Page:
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Part II of Down Under Week here at FFO...

I think it was another Aussie, Paul Kelly, who sang, "From little things big things grow." Then again he also sang, "Before the old man died." Jacqui Horwood proves sometimes those two are the same damn thing.

Dashing by Jacqui Horwood


That’s how Mum describes Dad when she tells us about how they met. He wasn’t so dashing the night she told him she was pregnant with me. The only “dashing” he did was out the door never to be seen again.

After Dad came a long line of drunks, druggies, cheats, slobs and dickheads. The only one worth mentioning is the one who stole Mum’s car and left her pregnant with my brother, Mickey.

Mickey is three years younger than me. We’re a team.

Mum’s latest discovery is Murray, fresh from Sydney with his bad suits, dyed black hair and money clips full of cash. When Mum saw him and his shiny Holden Calais, her eyes had kerchinged. She flashed a smile and her knickers, and he’d acted like he couldn’t believe his luck.

“He’s going to take us places,” whispered Mum in my ear.

Yeah, Mum, he’s taken us places all right. So far he’s taken us from one dingy roadside motel to the next in his stupid car that he won’t let us eat or drink in. Mum calls him her prince and acts like we’re on holiday. The way Murray talks big but looks over his shoulder makes me feel like we’re hiding out.

The latest pit stop is Geelong. Mickey and I get back to the motel room after a swim in the pool. Murray and Mum are drunk, naked and asleep in the double bed.

Mercifully Murray is lying on his stomach. Not so Mum. Murray’s snores rumble like a truck roaring through town. The place stinks of rum and sex. 

Mickey says, “I hate this. Let’s get out of here.”

It’s late and there are places to check out, corners to hang at.

“We got any money left?” I ask. Murray regularly slings us a pineapple to keep out of his way. We spend half and save half.

“Nuh,” says Mickey. “We’re all out.”

He gives me one of his cheeky smiles. Mickey’s got a mop of black hair and dark, ringed eyes. When he gets an idea, he looks like a little demon.

“Murray’s got a stack of money. Let’s rip him off and go.”

“What? Just leave the two of them?”

He nods.

I think, yeah, we could buy train tickets back to Melbourne. “Let’s do it.”

We fling clothes into backpacks and grab as much chocolate and booze out of the fridge as we can carry. Murray farts and rolls over. Mickey creeps to the pair of pants slung over a chair. He slides out Murray’s wallet and waves it at me. I’m too nervous to stay in the room any longer.

“Let’s go,” I whisper and we quietly slip out.

Mickey and I run out into the main street. Mickey rifles through the wallet and pulls out the money. He puts it in his backpack. Time to count it later. Mickey’s slim fingers poke into all the pockets of the wallet. He finds Murray’s driver’s license.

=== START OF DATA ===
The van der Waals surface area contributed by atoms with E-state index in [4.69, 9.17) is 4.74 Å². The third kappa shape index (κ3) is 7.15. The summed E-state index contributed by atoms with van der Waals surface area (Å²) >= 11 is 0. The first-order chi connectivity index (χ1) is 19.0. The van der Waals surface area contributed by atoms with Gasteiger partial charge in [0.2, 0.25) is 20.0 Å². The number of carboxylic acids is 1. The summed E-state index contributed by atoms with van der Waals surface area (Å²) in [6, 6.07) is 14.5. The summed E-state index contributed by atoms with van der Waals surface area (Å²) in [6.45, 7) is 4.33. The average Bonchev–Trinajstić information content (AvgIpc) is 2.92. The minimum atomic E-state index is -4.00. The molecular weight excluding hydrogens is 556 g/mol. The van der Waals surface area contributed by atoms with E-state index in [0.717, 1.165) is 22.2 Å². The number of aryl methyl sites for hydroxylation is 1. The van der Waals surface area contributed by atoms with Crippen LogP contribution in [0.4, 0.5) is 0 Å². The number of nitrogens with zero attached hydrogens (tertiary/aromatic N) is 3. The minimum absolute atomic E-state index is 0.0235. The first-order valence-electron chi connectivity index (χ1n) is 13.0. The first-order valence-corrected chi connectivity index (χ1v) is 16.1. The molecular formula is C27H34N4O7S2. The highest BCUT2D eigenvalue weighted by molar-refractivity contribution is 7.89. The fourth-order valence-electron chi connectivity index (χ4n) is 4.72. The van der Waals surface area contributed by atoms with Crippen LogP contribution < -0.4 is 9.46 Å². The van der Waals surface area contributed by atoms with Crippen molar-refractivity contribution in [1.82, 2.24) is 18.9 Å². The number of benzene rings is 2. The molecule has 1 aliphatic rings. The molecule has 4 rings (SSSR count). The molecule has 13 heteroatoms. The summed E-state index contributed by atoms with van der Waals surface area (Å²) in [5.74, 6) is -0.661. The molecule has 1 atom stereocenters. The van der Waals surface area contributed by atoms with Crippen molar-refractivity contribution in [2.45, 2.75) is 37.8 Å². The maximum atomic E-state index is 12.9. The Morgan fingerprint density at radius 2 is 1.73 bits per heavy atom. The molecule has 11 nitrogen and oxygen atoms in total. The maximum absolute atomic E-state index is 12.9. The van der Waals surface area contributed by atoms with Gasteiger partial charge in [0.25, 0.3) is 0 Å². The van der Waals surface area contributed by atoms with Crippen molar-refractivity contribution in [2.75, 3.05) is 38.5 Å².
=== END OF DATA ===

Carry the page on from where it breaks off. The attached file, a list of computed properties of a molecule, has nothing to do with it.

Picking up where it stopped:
“Fat bastard,” he says, flinging the card into a nearby bush. He pulls out receipts and business cards and leaves a trail of paper behind us. Mickey grunts and yanks at a card stuck in one of the corners. Finally it comes out. It looks like another driver’s license.

“Boring,” says Mickey. He passes the card over. The picture on the license is definitely Murray. I read the name on the card and my heart stops.

Murray Calhoun.


“Look at the name,” I tell Mickey. Mickey reads it and frowns and then he realizes what I’m talking about.

That Murray Calhoun? The one in all the papers?”

Yes, that one. The mob accountant who ripped off his clients and disappeared. Currently wanted by NSW’s finest and the underworld’s worst.

“Shit,” I say. I look back at the motel. “We can’t leave her there.”

“Can’t we?” asks Mickey with a sigh.

“No, Mick, we can’t.”

Back at the motel room, Mickey waits at the door while I tiptoe to Mum’s side of the bed. A long line of dribble has oozed down her cheek.

“Mum,” I hiss in her ear. “Wake up.” She moans and flaps me away. I shake her till her teeth rattle. Her eyes flick open and she stares at me confused. “What the fuck?”

Her breath smells like the s-bend of a toilet. I shush her before she can open her mouth again and hand over the driver’s license. She reads it and then looks at the hairy mound beside her.

“You’re shitting me,” she says. “Him?”

“Yep, him.”

“Well, that’s that then.” She stands on shaky legs and rummages around for her clothes. She flings everything she can find into her handbag. We help pack her suitcase. Mum gives Murray one more look and pouts. “Let’s get going.”

Her suitcase clatters on the concrete path past all the other motel rooms. Up ahead are two men in dark suits. I hear one say to the other, “He’s around here somewhere.” The men step under one of the few outdoor lights that are working. Their faces are worn and hard. They’re scary and they’re here for business. Mickey and I put our heads down.

“You looking for that Murray guy?” says Mum. The men stop and turn their beady eyes to her. Mickey almost chokes and sidesteps out of view and behind Mum. Where he bumps into me.

“We might be,” says one of the men.

“He’s in Room 21. I could hear him snoring.”

One of the men nods his thanks while the other keeps eyeballing Mum, who straightens her back and eyeballs him back. He grunts, and they walk away.

“Bloody hell,” Mickey squeaks. Fear has raised his voice an octave.

Mum pulls something out of her handbag and dangles it from her fingers. The keys to Murray’s precious car. Mickey and I stifle nervous giggles. Mum slides us a sly smile. “Not like he’ll be needing it anytime soon.”

Jacqui Horwood is an Australian writer and a National co-convenor of Sisters in Crime Australia. She loves her crime fiction hardboiled and her poached eggs sunnyside up.